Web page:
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|Contentious Land Narratives and the Nonescalation of Election Violence: Evidence from Kenya's coast region
|African Studies Review
|Political Science & Government
|Land - use
Land - tenure
Violence - political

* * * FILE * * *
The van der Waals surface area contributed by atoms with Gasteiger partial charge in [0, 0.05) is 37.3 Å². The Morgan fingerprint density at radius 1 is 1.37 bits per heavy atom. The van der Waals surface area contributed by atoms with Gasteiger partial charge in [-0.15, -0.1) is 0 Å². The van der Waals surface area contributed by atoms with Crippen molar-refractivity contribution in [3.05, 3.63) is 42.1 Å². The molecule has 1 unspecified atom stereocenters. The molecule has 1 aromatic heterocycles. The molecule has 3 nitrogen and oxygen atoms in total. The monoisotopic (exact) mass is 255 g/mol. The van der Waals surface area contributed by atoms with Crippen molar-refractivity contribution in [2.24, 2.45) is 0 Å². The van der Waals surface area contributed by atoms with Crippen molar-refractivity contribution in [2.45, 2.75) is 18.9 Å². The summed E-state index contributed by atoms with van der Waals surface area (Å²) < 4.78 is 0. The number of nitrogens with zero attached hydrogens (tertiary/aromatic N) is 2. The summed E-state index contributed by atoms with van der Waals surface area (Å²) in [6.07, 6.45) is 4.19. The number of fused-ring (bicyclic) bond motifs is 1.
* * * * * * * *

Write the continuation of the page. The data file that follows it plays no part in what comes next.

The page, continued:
|This article examines the puzzle of the nonescalation of electoral violence. Drawing on evidence from Kenya's Coast and Rift Valley regions, the article argues that land narratives along the coast create few motives for people to participate in electoral violence because residents do not link their land rights with electoral outcomes. Politicians thus have far less power to use land narratives to organize violence. Two factors help account for this regional variation between the Rift Valley and the Coast: the strength of the political patron and the proportion of “outsiders” relative to “insiders.” (Journal Abstract).